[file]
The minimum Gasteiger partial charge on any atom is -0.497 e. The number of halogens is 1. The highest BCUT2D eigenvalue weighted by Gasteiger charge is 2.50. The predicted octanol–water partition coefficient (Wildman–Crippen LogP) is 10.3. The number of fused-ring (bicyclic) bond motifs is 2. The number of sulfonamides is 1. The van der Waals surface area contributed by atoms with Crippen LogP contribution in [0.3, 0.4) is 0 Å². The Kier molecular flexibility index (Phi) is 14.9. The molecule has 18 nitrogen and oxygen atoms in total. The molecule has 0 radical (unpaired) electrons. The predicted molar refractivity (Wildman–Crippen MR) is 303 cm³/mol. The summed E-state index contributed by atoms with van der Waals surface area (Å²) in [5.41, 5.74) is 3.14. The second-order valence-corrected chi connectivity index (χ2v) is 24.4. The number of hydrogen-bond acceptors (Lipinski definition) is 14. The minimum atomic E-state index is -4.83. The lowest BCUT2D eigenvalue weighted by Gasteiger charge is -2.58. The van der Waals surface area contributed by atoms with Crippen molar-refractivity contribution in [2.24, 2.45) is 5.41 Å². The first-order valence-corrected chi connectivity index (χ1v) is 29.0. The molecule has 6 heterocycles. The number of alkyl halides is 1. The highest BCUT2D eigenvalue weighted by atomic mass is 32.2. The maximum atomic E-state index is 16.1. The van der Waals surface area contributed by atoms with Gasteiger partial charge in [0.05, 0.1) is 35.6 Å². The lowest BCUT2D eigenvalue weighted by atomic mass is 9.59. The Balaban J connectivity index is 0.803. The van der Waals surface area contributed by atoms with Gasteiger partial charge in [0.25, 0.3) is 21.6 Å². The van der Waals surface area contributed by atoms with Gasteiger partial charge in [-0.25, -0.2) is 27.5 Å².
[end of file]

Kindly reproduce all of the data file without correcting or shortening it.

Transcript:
The minimum Gasteiger partial charge on any atom is -0.497 e. The number of halogens is 1. The highest BCUT2D eigenvalue weighted by Gasteiger charge is 2.50. The predicted octanol–water partition coefficient (Wildman–Crippen LogP) is 10.3. The number of fused-ring (bicyclic) bond motifs is 2. The number of sulfonamides is 1. The van der Waals surface area contributed by atoms with Crippen LogP contribution in [0.3, 0.4) is 0 Å². The Kier molecular flexibility index (Phi) is 14.9. The molecule has 18 nitrogen and oxygen atoms in total. The molecule has 0 radical (unpaired) electrons. The predicted molar refractivity (Wildman–Crippen MR) is 303 cm³/mol. The summed E-state index contributed by atoms with van der Waals surface area (Å²) in [5.41, 5.74) is 3.14. The second-order valence-corrected chi connectivity index (χ2v) is 24.4. The number of hydrogen-bond acceptors (Lipinski definition) is 14. The minimum atomic E-state index is -4.83. The lowest BCUT2D eigenvalue weighted by Gasteiger charge is -2.58. The van der Waals surface area contributed by atoms with Crippen molar-refractivity contribution in [2.24, 2.45) is 5.41 Å². The first-order valence-corrected chi connectivity index (χ1v) is 29.0. The molecule has 6 heterocycles. The number of alkyl halides is 1. The highest BCUT2D eigenvalue weighted by atomic mass is 32.2. The maximum atomic E-state index is 16.1. The van der Waals surface area contributed by atoms with Gasteiger partial charge in [0.05, 0.1) is 35.6 Å². The lowest BCUT2D eigenvalue weighted by atomic mass is 9.59. The Balaban J connectivity index is 0.803. The van der Waals surface area contributed by atoms with Gasteiger partial charge in [0.25, 0.3) is 21.6 Å². The van der Waals surface area contributed by atoms with Gasteiger partial charge in [-0.25, -0.2) is 27.5 Å².